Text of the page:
Bedford man 'living on borrowed time' after a brain tumour diagnosis at just 29 is backing a campaign for more research funding
The former drag queen who shared a post surgery self portrait is among thousands of patients and families demanding action on brain tumour research
The Level Up and Stop the Devastation petition report - being presented to MPs today (Thursday, April 15) - is calling for parity of funding with other cancers such as breast and leukaemia.
Edward was living in Brighton and forging a career as a drag queen when he was diagnosed with a grade three anaplastic astrocytoma in 2017 at the age of 29.
He was given a prognosis of three to five years and now feels he is living on borrowed time. A life-threatening infection following an awake craniotomy meant further surgery to remove part of his skull, leaving his head misshapen.
Edward also has permanent hair loss as a result of treatment. He chose not to continue with a punishing chemotherapy regime and created this stunning self-portrait capturing his appearance post-surgery.
He said: "It seems so brutal that, in a world in which we have achieved so many things, the only treatment for brain cancer is to cut it out by surgery, burn it with radiation and poison it with chemotherapy.
“With such a limited life expectancy, why would I waste any of that precious time putting myself through more horrific treatment for the sake of a few more months?
"Some days it’s as much as I can do to get out of bed and that seems pitiful for a 33-year-old man at what should be the prime of my life.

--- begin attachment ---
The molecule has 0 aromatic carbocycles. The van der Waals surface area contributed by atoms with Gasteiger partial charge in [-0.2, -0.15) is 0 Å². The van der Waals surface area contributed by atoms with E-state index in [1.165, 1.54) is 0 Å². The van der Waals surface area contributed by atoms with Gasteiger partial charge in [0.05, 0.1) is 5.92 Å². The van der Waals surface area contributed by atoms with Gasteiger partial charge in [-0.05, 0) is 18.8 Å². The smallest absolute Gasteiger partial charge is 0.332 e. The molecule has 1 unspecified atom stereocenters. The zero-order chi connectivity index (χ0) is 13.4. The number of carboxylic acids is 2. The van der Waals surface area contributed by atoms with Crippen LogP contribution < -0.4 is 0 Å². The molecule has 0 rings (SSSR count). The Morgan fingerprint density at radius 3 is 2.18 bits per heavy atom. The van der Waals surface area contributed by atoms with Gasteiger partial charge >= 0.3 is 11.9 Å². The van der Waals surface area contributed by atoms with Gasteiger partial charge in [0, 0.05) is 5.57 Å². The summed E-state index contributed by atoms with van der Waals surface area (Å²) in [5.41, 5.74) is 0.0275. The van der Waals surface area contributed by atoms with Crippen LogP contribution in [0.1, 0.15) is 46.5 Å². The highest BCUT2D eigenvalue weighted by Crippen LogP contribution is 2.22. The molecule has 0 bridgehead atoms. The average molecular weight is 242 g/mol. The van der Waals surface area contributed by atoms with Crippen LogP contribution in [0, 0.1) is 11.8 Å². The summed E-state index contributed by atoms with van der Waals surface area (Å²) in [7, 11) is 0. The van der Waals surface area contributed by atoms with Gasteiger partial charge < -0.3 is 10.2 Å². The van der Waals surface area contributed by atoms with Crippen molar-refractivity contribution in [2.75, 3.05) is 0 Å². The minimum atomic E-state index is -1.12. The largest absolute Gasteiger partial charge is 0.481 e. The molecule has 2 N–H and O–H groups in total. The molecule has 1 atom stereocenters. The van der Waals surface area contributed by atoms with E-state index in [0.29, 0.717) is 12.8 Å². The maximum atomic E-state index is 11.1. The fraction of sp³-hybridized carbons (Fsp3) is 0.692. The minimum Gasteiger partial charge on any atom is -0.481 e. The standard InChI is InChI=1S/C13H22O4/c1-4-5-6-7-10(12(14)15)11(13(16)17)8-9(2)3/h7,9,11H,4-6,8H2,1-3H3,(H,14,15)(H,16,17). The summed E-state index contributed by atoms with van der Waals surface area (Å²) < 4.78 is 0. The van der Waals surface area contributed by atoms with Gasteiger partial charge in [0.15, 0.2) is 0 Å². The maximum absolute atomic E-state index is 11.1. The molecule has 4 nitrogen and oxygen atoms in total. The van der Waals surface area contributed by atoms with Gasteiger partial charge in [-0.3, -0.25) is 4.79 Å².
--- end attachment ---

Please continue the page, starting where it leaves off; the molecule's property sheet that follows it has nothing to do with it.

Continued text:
"My brain tumour has robbed me of my career, my prospects and, ultimately, it will rob me of my life.”
His mother Julie Ruggiero added: "My beloved son Edward took this self-portrait some two years after he had surgery to remove a grade three anaplastic astrocytoma followed by another operation to remove part of his skull because of a life-threatening infection.
"I think the picture really captures who he is; a strikingly beautiful, vulnerable, yet brave young man. I am so very proud of him and the decisions he has made."
A promising career cut short as a drag queen - coming third in a pilot of what was to become Ru Paul’s Drag Race - Edward needed surgery following a seizure.
Julie added: "Edward’s father and I whiled away the hours while he had the procedure, an awake craniotomy. He was conscious for part of the operation so the surgeon could determine how Edward’s cognition and motor skills were affected as they cut away tissue.
"Apparently, Edward had the theatre staff in hysterics, typical.
"Back home with me in Bedfordshire, he recovered well but it was an awful blow to find out that the tumour was in fact high-grade and the prognosis was as little as three to five years.
"Worse was to come; two weeks after the operation Edward was violently sick because of an infection. He was back in surgery, this time to have a section of bone removed and his brain washed out with peroxide. The procedure left him with a large crater in his head and permanent hair loss."
It was then that Edward decided not continue with treatment as he would rather live his life and take his chances.
Julie added: "It seems so unfair that brain tumours kill more people under 40 than any other cancer. How can it be that there are so few treatments? They cut them out with surgery, burn them with radiation and then poison them with chemotherapy. Underneath all of this there is a human being like my son. The treatment is barbaric and brutal and that is so, so unfair."